Fewer trains due to the crisis. All of the time in the world for railway work
The corona crisis is turning everything upside down. Many activities are being deferred. For Massimo Parisi, Project Manager at Strukton Rail, the reverse was happening. He was asked to renew over 6 kilometres of track in two weeks’ time. That turned out to be quite a puzzle.
I received a call from ProRail asking if we could renovate the tracks in the Schiphol Tunnel during the last weekend in May. The tracks were in poor shape, so speed was of the essence. The second part of the same work was not as urgent and was scheduled for the autumn or the beginning of 2021.
A few days later, the situation changed completely due to the corona crisis. Everyone was working from home whenever possible, the schools were closed and the Dutch National Railways (NS) had reduced train service to basic levels. On Monday, 16 March, ProRail called again. This time they wanted to know if we could take on the entire project starting on 30 March. There were few trains in circulation and the inconvenience to passengers was expected to be minimal. I was quiet for a while, because this meant we would only have two weeks preparation time, while normally we have several months to prepare for a job like this. But at the same time I could see this was going to be a nice challenge. So I said: “If we can arrange for the required capacity and materials, we’ll do it. We’ll get back to you as soon as possible.”
On Tuesday afternoon we knew it could be done, with some minor reservations. The materials had to come from Germany and we were not sure whether the borders would remain open. Together with the main construction supervisor, the construction supervisor, the planning officer and the procurement officer, we made every effort to pull everything together. We primarily met through Teams and twice met at the office for an entire morning, naturally while keeping a large distance between each other.
We took a wide range of precautionary measures at the project site itself as well. For example, we had a large area with site huts, with tables for a maximum of two persons. A cleaning team came onsite every day to clean the site huts. Outside we painted boxes on the ground so that everyone would stay at a sufficient distance from each other during the work and safety briefings. The workplace safety supervisor stood inside the site hut, behind the window. Furthermore, we had distributed safety glasses and face masks for use when people had to come more closely together to be able to do the work.
“On Monday, ProRail called asking if we could start working on the entire project in two weeks’ time” “On Tuesday afternoon we knew it was possible”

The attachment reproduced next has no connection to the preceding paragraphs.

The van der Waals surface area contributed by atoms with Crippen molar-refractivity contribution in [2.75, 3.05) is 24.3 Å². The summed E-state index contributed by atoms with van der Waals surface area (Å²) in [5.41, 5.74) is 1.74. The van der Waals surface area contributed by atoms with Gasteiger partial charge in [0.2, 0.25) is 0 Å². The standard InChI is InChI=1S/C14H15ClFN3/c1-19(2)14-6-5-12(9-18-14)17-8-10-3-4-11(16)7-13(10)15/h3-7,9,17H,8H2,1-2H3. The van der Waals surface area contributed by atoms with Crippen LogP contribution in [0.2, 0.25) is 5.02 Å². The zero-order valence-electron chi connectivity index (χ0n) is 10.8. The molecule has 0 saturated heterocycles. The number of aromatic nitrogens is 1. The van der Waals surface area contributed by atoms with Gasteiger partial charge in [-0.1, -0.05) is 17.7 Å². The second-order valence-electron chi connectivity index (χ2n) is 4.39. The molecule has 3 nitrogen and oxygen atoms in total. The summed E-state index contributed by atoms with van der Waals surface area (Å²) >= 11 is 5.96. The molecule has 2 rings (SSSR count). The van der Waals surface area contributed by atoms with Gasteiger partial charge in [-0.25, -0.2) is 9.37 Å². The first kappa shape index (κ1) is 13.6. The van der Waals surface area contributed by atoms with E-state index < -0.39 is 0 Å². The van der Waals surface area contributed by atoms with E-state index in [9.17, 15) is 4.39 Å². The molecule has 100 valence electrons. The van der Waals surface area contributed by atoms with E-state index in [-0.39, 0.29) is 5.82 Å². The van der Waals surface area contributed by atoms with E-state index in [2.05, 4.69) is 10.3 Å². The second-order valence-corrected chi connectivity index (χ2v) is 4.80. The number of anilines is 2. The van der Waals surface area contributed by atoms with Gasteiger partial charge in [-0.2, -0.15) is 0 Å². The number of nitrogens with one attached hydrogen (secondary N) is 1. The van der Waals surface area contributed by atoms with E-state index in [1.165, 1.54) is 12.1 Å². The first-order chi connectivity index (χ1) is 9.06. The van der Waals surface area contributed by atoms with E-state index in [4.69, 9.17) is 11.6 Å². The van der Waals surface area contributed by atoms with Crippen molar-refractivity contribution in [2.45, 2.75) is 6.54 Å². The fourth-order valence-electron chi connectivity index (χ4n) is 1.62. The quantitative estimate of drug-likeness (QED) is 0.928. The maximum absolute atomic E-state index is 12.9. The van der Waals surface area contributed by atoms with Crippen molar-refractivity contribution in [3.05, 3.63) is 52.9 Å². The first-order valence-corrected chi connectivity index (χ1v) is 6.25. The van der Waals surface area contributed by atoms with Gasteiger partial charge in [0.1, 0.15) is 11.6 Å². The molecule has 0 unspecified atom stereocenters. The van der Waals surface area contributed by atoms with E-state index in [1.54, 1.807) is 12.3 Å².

We renovated 6.4 kilometres of track and replaced 200 concrete blocks in one week. I am very proud of the team that we succeeded in pulling this off in spite of all the constraints we were faced with. A successful project in terms of work planning, as well execution. One of the reasons we were able to complete the preparations in two weeks is that we prepared only three plans for the entire project instead of the usual fifteen to twenty. Many of these plans are standard plans that you adjust for a project using the search and replace functions. I don’t like paperwork, so I think that’s just a waste of time.
This project showed that you can also perfectly do the work with just three plans. We are happy, the client is happy and the approach worked. As far as I am concerned we can do things this way from now on and this is something I proposed to the ProRail construction manager as well. They know that we have all the necessary certificates, for example for working safely, and I think it’s unnecessary to put this on paper every time all over again. This could simply be a standard protocol. I am curious to know whether ProRail will accept my proposal. The construction manager is going to consider it.
Fixed Office Days
I think many of us will continue to work from home until after the summer. Perhaps that working at the office will gradually and cautiously resume again after this. For example, with a fixed allocation of working days. One team is present on Mondays and Thursdays and the other team on Tuesdays and Fridays. Before the start of the crisis, I was already working from home two days per week. There is more peace and quiet there for my e-mail and administrative tasks than in the open-plan office in Maarssen.
By contrast, working at the office is better for consulting team members. The lines are short and it is easy to drop in on each other. This is a bit more difficult through Teams. But we now know that it’s possible and have proven this to be the case. I don’t know whether the virus will result in another urgent job like this. ProRail called us last week to ask whether we have time in six weeks to work on another project in the Schiphol Tunnel, but I haven’t heard anything further about his.